This week I read “The Prayer: An Inspirational Journey to Miracles and Eternal Love” by Jacqueline von Zwehl. It was released a couple weeks ago by Johann Press. While the book was touted as an inspirational memoir, I was not inspired by it at all. In fact, most of it just seemed like a whole lot of first world problems.
“The Prayer” was von Zwehl’s own spiritual journey out of “hardship,” but it didn’t seem like her life was very difficult to begin with. Her father struggled with a gambling addiction, which caused her parents to fight, but it didn’t seem like her family was hurting for money. Von Zwehl went to NYU and Penn State, earning a Master’s degree and a pretty sweet job at IBM after she graduated. After she was laid off, she moved to Florida and did Bikram Yoga every day with her sister. The networking she had done while at IBM resulted in two offers for a new job.
For all of the wonderful things she had been blessed with, she complained that she was in her 30s and still hadn’t found a husband or had children. Eventually she found her “soul mate” and after two weeks of knowing him, they got engaged. He proposed by taking her to a fancy restaurant and having a solo violinist play for them at their table. They had a lavish wedding, and they went on a cruise for their honeymoon. When she was three months pregnant with her first child, her father died, which was really sad, but certainly not a “hardship.”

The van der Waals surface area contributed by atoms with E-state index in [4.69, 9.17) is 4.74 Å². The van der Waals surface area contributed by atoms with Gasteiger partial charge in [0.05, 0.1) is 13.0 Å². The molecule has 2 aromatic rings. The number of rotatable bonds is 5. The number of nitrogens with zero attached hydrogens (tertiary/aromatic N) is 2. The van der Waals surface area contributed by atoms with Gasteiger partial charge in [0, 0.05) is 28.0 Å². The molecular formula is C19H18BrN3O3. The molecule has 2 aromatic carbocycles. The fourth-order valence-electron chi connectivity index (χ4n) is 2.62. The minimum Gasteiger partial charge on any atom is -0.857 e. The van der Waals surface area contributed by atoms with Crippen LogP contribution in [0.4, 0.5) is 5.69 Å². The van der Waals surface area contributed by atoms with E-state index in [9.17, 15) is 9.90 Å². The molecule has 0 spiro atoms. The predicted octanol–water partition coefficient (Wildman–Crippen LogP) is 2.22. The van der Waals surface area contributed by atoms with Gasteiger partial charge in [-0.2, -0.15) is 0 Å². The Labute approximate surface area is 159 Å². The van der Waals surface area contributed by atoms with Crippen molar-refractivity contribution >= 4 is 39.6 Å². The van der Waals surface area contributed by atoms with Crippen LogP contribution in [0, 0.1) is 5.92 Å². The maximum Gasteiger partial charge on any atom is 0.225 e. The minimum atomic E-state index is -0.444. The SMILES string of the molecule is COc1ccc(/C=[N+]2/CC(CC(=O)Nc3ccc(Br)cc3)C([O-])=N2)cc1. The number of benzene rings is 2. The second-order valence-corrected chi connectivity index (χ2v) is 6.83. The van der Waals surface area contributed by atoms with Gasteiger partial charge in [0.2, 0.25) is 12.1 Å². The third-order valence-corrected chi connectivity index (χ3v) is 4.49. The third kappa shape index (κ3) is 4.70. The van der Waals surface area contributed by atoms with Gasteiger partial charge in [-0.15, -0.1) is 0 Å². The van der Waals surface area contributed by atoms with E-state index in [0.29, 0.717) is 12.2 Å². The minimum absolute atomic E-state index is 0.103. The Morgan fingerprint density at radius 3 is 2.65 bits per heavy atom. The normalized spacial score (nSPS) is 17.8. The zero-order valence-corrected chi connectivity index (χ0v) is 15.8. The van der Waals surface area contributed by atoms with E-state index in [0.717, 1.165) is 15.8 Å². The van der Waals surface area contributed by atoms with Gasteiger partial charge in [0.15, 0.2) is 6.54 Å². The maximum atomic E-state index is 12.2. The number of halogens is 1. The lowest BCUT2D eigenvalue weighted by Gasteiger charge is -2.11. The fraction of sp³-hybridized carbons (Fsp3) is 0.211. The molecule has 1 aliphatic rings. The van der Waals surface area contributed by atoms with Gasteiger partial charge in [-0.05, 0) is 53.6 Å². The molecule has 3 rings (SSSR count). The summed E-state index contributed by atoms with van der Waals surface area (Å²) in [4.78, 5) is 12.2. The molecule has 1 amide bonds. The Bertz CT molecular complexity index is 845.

I guess it’s not fair to judge someone else’s tolerance for life crises, but I found it difficult to be inspired by von Zwehl’s story when I’ve heard of so many who have it worse than her. For example, early in the book one of her friends had confided that she had been raped by a family friend when she was six years old. After that chapter, von Zwehl never mentioned that friend again. I would have liked to know what happened to her, and how she managed to heal and move on after being abused.
Von Zwehl’s story seemed disingenuous as she whined while still being able to travel the world and receive three dozen roses as a birthday present from her husband. I would have recommended von Zwehl go to therapy and maybe get a part-time job or a hobby for her depression and loneliness, not go on a trip to Israel. While her life story was an okay read, it wasn’t impactful enough to warrant turning into a published book.
What books do you find inspiring and why?